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Hey, Dream Daddy Fandom: You Need to Do Better

You don't have to agree with each other, but at least stop and listen. And no more death threats, damn it!

Opinion by Nadia Oxford, .

Dream Daddy, a dad-themed dating sim with the Game Grumps name attached to it, has taken Steam by storm. It's always nice to see a low-key indie game catch on with a big audience, especially a game as warm and sweet as Dream Daddy. The world's political situation may be a gongshow, but hey, at least people appreciate good games about building relationships.

(Dream Daddy personally unlocked some weird memories for me, but I guess that's neither here nor there.)

Ah, but this is the Internet, and the Internet sometimes has a hard time believing we can have nice things from time to time. Dream Daddy isn't even two weeks old (it came out on July 20), and it's already garnered some hot drama. The lava-seepage wasn't even based around the game directly; it was kindled by some gender-bent fan art of the titular Daddies.

"Genderbending" is a popular spin on fan art, i.e. people like to take canon male characters and re-draw them as females (or vice-versa). The practise of genderbending and even the term itself is slightly controversial, since treating gender like a switch that can be flipped is controversial by itself.

That said, fan artists usually bend characters' established genders with innocent intent. Speaking as an older game-lover, my friends and I whipped up female versions of Mario, Mega Man, and Link in the '80s and '90s because feminine game heroes were scarce.

The picture of the gender-bent Daddies was generally well received on Twitter, but some people took umbrage to the piece. The main issue is with the swapped version of Damien, a character who's suggested to be trans in Dream Daddy. Making Damien a cis female therefore carries connotations of trans erasure, even if the artist (who goes by the amazing Twitter handle "OhNips," by the way) didn't intend to tamper with Damien's identity.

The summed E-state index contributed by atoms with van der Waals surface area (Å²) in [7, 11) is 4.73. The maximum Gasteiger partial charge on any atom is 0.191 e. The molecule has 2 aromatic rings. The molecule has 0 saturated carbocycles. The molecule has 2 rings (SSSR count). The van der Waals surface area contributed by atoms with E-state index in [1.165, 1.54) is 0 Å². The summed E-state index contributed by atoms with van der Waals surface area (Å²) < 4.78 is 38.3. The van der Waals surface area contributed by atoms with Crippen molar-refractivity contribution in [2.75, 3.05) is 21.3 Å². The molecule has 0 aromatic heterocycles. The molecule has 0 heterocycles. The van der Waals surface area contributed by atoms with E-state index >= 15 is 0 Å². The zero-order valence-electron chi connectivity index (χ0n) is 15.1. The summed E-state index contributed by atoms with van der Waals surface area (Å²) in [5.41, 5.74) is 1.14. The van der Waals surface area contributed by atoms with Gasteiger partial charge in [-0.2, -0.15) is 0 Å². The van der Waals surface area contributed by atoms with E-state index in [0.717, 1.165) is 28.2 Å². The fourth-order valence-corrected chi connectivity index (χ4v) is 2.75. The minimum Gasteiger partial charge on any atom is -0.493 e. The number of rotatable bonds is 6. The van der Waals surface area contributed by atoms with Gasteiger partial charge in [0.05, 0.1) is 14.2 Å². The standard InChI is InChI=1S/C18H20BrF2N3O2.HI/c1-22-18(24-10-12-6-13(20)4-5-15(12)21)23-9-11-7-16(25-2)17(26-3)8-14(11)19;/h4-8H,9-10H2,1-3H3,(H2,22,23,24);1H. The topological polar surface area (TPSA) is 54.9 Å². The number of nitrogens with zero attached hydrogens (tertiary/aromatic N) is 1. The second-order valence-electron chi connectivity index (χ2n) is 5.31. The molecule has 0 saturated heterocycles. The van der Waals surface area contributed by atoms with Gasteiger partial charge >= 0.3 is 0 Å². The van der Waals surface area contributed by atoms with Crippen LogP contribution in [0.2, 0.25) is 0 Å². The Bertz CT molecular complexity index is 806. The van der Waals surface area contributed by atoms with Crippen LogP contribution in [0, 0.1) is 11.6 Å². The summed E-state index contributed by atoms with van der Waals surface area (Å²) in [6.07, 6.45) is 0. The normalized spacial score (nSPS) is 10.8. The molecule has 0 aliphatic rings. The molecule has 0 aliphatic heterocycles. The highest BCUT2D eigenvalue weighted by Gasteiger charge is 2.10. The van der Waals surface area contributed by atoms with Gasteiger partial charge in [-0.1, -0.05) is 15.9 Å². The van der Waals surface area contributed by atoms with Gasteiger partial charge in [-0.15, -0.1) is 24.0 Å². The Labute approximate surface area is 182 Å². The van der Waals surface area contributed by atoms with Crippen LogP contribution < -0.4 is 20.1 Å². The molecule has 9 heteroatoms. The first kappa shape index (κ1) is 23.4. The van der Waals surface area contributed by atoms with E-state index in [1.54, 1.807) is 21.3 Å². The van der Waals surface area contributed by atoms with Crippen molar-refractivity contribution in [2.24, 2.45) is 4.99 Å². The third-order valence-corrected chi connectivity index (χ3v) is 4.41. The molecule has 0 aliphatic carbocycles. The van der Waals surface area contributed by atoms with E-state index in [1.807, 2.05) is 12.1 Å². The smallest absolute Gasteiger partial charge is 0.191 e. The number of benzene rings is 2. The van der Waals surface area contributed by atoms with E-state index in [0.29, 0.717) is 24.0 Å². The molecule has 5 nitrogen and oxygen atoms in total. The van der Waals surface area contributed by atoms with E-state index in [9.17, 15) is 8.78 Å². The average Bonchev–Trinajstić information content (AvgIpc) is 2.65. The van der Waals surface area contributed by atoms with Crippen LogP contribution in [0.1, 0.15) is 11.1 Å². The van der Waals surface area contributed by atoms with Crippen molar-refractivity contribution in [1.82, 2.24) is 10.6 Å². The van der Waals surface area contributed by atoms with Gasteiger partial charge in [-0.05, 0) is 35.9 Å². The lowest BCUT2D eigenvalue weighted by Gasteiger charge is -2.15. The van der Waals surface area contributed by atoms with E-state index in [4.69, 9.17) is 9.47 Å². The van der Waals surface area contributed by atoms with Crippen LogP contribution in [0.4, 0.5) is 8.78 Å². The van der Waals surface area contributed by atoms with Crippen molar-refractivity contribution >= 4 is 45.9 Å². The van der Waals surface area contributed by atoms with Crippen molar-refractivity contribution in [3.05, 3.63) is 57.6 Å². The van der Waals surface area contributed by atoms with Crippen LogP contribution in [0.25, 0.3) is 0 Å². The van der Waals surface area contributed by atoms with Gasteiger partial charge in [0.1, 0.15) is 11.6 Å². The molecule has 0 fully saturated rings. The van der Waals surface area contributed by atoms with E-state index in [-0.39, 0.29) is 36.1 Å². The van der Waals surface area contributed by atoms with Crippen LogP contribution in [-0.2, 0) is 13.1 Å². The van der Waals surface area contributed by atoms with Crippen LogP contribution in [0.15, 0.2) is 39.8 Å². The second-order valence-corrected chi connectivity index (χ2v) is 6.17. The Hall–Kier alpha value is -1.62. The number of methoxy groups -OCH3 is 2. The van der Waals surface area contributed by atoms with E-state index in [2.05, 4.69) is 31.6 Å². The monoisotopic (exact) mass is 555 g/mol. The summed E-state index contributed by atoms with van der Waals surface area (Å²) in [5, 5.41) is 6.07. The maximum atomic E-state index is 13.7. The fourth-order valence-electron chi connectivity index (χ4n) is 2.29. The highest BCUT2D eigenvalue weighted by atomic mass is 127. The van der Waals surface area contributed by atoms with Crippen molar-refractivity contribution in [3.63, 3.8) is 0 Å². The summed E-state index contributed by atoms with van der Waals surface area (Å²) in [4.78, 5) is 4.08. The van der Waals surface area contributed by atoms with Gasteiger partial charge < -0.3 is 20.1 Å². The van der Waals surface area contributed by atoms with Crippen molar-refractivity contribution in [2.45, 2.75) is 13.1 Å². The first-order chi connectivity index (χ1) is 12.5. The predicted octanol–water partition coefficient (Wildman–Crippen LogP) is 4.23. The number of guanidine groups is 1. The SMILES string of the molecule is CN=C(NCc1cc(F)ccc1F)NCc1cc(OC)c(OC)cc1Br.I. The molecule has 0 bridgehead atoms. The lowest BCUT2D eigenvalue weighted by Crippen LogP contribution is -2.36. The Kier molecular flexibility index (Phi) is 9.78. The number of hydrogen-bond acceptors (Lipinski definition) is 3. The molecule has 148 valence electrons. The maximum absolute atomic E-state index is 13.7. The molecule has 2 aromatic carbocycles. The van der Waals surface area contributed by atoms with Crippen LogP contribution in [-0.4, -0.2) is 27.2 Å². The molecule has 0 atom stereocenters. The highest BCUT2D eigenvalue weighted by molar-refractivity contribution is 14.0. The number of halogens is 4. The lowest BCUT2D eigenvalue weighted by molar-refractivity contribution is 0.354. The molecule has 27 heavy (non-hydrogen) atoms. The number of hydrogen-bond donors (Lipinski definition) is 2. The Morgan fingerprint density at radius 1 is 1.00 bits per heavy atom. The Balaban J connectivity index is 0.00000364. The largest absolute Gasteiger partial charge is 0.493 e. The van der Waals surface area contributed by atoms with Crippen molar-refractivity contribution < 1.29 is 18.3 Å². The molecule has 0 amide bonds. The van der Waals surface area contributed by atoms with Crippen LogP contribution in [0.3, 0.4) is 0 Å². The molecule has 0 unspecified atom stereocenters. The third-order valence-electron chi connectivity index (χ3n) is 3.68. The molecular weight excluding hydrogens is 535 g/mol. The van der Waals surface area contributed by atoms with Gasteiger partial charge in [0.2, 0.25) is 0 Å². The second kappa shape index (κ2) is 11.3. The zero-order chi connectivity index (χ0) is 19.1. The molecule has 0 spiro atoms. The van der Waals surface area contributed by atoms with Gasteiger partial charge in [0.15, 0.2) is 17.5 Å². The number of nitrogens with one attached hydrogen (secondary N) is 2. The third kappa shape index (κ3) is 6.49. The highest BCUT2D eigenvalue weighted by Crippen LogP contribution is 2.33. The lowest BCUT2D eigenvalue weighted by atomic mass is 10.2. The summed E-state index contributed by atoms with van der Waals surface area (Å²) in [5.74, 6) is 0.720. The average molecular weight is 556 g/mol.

See, gender-bending ignites heated discussion because -- oh my God did he just blink at me?

The Dream Daddy discourse quickly became a skyscraper-high tire fire, seemingly the only kind of discourse 2017 is capable of stoking. One arm of the blaze accused OhNips of being transphobic (as well as fat-phobic for slimming down some of Dream Daddy's heftier characters), whereas another arm raved about political correctness gone mad. OhNips eventually received death threats for their work, as is seemingly the natural (read: horrible) evolution of these rows. The official Dream Daddy account subsequently asked its fledgling fanbase to put away its talons.

I've been part of various online fandoms for a long time, and I'm honestly impressed with how quickly a fanbase goes from zero to nuclear these days. Dream Daddy's not even a fortnight old, and it's already received an indelible mark against it. Now a generally kind fandom surrounding a progressive game will forever be known as "that one crazy fandom that sent death-threats to an artist who drew gender-swapped Daddies."

Welcome to the Untouchables, Dream Daddy. There's an open seat between Voltron and Steven Universe. Take a load off.

Robert, gimme a swig of whatever's in your flask.

Geez. When fan pages were tiny GeoCities shrines back in the day, we took our time getting to know each other on the pages' message boards before deciding we hated each other. Kids these days just get straight to the point with social media's instant soapboxes.

In all seriousness, it was sad to watch the Dream Daddy controversy unfold because there are good points brought up by both sides, and there are a lot of learning opportunities within.

I'm not a trans person; I have no leverage to tell a person who is trans that they have no emotional basis for being offended by a gender-swapped version of a trans character. In other words, if a trans person tells me a piece of fan art offends them, it's not my place to say "Well, I think you're over-reacting." I don't have to agree, but if that's the case, nothing is lost if I keep my big mouth shut. If another trans person disagrees with the first one? That's cool. That's fine. They can discuss the issue until the cows come home. I don't have a dog in the fight.

Dream Daddy's dogs are good puppers who'd never fight outside of a metaphorical sense, of course.

That said, I certainly believe there are kinder ways to convey your problems with a piece of gender-bent artwork than to come out swinging with insults and accusations. One Twitter user told OhNips that they loved the image, but added "I feel like portraying Damien as female when Damien is canonically a trans man is a No-No."